High Performance Computing Center North
This is a quickstart guide to using the compute clusters on HPC2N.
Follow the instructions below to log on to 'Abisko' or 'Kebnekaise'.
If this is the first time you are using any of the HPC2N facilities, please change your password after you have logged in. See Login and password at HPC2N for more information.
Access to our systems is possible by using SSH. The example below uses SSH with standard interactive password login. For information on using Kerberos/GSSAPI for passwordless logins, see the section about Login/password.
If you are using Linux or Mac, you should just open a terminal and:
If you are using Windows, you need to use something like PuTTY or CygWin to connect. You can read a short introduction here.
Storing your files in the right location is essential when working with the batch system. See the section about the different filessystems at HPC2N for more information.
If unsure, start by using the parallel file system 'pfs'.
A set of computing tasks submitted to a batch system is called a job. Jobs can be submitted in two ways: a) from a command line or b) using a job script. We recommend using a job script as it makes troubleshooting easier and also allows you to keep track of batch system parameters you used in the past.
Abisko and Kebnekaise both run the batch system SLURM.
To create a new job script (also called a submit script or a submit file) you need to:
There are several examples, and more information, about using the batch system and writing scripts in the subsection for the batch system.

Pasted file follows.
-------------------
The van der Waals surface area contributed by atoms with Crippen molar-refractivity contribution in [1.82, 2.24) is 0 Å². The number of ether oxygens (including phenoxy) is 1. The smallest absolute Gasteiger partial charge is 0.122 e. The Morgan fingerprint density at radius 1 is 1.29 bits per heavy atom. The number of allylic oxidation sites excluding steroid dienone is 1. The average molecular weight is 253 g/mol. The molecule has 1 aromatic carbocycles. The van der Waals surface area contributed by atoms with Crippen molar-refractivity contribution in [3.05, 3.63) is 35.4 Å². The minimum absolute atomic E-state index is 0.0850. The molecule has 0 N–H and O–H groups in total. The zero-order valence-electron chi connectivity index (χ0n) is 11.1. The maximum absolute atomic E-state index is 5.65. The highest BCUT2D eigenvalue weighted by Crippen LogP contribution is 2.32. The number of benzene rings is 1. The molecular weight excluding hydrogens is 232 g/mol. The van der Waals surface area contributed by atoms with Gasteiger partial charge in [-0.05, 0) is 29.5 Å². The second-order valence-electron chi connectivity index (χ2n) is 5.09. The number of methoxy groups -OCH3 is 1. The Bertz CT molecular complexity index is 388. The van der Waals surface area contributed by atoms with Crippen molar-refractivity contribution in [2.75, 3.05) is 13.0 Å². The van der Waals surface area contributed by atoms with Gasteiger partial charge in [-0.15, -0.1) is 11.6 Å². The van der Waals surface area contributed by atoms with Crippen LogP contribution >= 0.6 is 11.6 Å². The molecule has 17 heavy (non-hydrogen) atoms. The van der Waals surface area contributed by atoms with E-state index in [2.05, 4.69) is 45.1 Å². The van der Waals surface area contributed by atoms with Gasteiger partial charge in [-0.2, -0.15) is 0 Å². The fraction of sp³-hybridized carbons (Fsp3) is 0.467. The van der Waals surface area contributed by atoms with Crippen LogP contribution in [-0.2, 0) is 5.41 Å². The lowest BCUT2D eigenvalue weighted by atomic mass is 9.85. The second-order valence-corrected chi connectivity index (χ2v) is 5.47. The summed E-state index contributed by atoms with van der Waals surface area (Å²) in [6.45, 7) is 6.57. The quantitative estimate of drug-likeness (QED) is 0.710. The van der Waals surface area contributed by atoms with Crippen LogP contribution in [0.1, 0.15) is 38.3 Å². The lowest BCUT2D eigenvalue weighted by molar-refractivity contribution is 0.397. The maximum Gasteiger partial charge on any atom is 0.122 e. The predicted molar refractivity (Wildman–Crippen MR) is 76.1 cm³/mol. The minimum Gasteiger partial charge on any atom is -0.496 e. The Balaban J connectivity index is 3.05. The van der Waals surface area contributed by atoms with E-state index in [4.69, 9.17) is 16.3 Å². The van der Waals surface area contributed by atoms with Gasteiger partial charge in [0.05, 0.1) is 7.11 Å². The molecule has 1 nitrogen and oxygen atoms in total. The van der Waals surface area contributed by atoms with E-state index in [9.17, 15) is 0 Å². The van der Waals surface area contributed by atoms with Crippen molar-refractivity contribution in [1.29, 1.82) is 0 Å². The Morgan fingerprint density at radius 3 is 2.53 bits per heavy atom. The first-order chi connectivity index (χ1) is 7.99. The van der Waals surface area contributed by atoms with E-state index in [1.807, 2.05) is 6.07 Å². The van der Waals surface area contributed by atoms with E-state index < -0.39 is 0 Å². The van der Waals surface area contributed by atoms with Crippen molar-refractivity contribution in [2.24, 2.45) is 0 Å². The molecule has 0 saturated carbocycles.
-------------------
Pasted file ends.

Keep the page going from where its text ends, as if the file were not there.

Here we will demonstrate the usage of the batch system directives on the following simple submit file example for Abisko.
#!/bin/bash #SBATCH -A <account> #SBATCH -n 6 #SBATCH --time=01:00:00 # Load module for MPI and compiler, as needed/desired. This is for OpenMPI and PathScale module add openmpi/psc srun -n 6 ./mpi_program
Batch system directives start with #SBATCH. The first line says that Linux shell bash will be used to interpret the job script. Here are some of the most common directives.
In order to see how much of your allocation you have used up, use the command projinfo.
There is a set of batch system commands available to users for managing their jobs. The following is a list of commands useful to end-users:
More information on batch systems can be found on the Internet. We recommend visiting the following pages (keep in mind that some information may not apply to the HPC2N environment):
Follow the instructions below to compile a parallel program on Abisko
$ module add openmpi/gcc
For availability of other compilers write:
$ module avail
$ make -f makefile